Second, this biblical language of the kingdom should rightfully give us some pause. It’s a reminder that Christianity is not just some privatized message of soul-rescue that we can comfortably fence off as “personal piety.” As a liberal like Richard Rorty attests, the New Testament is best read as a parallel to the Communist Manifesto, not an ancient version of Eat, Pray, Love. So I don’t mean to say liberals have nothing to worry about because the gospel is comfortably apolitical. Jesus is a King, after all. (The trick is to not confuse him with earthly princes.)
But here’s where the Dominionists and Kuyper part ways, and it requires wading into some of the weeds of theology to get the difference. It hinges on a proper understanding of “eschatology,” the doctrine of last things. Dominionists like Barton mistakenly think it’s their job to impose the kingdom here and now, whereas Kuyper, like most orthodox Christians, understands that the kingdom is something we await. Every time we pray “Thy kingdom come,” we are reminded it hasn’t arrived yet.
Now, this doesn’t mean kingdom language has no bite. Rather, here’s where we need to reconnect the concept of “worldview” and “kingdom.” And this will mean pushing back on reactionary liberal alarmism about any religious motivation in the public square.
To say that everyone works from a “worldview” is to point out that everyone’s take on the world—how we understand the good life or human flourishing or the ideals for a society—are rooted and grounded in some story we believe about ourselves. There are many, competing stories about that, and the Enlightenment narrative is one worldview among others (which usually pretends it’s just “the way things are”). These orientating narratives and governing myths are the source of norms for what we think is the goal and good of society. There are differing worldviews, but there is no standpoint outside of a worldview. So when we debate matters of policy, we are all coming at it from some confessional “take” on what it is to be human.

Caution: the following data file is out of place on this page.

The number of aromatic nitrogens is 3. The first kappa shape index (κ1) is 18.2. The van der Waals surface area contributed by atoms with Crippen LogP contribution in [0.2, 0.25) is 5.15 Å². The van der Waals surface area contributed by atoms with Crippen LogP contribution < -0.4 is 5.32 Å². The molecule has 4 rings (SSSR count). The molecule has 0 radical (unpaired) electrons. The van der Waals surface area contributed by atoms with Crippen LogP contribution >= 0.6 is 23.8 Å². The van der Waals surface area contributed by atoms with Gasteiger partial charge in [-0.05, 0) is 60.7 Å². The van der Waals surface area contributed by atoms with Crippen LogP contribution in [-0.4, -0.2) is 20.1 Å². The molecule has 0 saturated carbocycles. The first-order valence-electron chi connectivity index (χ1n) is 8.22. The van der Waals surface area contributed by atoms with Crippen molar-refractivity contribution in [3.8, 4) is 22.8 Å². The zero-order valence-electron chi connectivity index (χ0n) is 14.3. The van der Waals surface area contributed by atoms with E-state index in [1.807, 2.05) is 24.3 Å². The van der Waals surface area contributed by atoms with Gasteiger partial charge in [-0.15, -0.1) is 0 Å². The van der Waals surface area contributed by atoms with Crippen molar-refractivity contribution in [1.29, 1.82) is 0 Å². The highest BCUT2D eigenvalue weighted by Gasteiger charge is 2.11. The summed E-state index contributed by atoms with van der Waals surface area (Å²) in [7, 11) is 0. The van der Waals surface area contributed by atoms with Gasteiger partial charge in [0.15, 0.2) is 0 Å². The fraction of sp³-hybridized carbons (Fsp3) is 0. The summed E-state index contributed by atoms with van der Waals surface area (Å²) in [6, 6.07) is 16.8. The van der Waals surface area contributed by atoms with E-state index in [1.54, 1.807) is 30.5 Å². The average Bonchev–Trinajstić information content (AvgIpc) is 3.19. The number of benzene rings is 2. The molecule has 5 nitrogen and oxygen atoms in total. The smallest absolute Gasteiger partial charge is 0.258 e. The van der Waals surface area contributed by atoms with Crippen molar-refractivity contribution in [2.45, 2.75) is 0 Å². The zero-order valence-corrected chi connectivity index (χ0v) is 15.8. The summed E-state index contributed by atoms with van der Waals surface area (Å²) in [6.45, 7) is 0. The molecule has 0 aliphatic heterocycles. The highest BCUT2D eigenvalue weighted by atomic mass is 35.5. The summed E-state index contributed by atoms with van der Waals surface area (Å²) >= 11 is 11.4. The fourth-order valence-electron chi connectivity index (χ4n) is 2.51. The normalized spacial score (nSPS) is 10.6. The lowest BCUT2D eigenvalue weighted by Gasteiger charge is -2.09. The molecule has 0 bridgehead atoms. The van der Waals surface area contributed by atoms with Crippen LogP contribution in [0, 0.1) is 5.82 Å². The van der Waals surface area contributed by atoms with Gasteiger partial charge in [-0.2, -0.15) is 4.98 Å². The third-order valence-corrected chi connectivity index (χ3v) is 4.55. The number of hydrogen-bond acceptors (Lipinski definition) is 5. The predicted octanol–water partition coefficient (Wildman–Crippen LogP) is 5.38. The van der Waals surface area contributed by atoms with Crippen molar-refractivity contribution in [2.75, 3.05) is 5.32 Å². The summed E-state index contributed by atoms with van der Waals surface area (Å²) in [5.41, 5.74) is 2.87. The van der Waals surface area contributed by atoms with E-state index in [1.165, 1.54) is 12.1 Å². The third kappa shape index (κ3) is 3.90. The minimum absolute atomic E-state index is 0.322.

Now anyone who accepts that the Bible is a revelation from God—and that’s not just Christian fundamentalists, by the way—believes that in the Scriptures we have insight into norms for human flourishing, for well-ordered societies, including exhortation to care especially for the vulnerable and marginalized, those the Hebrew prophets constantly identify as the widow, the orphan, the alien. And because the biblical narrative compels us to be involved in public life, we believe one of the ways we can love our neighbours is by hoping to shape policy and law in ways that reflect these norms for human flourishing.
But the arc of the biblical narrative includes a very important temporal pause button that the Dominionists ignore: we await the kingdom, we don’t impose it. In the meantime of our waiting, we hope to bear witness to our neighbours about these truths. Just as our Enlightened interlocutors hope to persuade us, so we hope to persuade others—not so we can “win” or “take over” or “have dominion” but because we believe these truths are gifts of insight into common human concern. We bring these insights to the table of public debate as a proposal to consider, not a fiat to be imposed. We hope to change things, but we see democracy as a gift for the saeculum and understand we need to persuade our neighbours. The biblical narrative teaches us to expect pluralism and difference in the meantime.
The biblical narrative includes a very important temporal pause button that the Dominionists ignore: we await the kingdom, we don’t impose it.
That Dominionists sometimes invoke Kuyper is an indicator of their own poor understanding, not Kuyper’s support for their project. Indeed, it’s not only ironic but completely backward to invoke Kuyper as someone who would demolish the distinction between church and state. In fact, he spent half his life criticizing state-church complicity and arguing for a crucial distinction between these spheres. When Dominionists try to enlist Kuyper, it only shows they haven’t read him. Why would journalists worried about Dominionism repeat their error?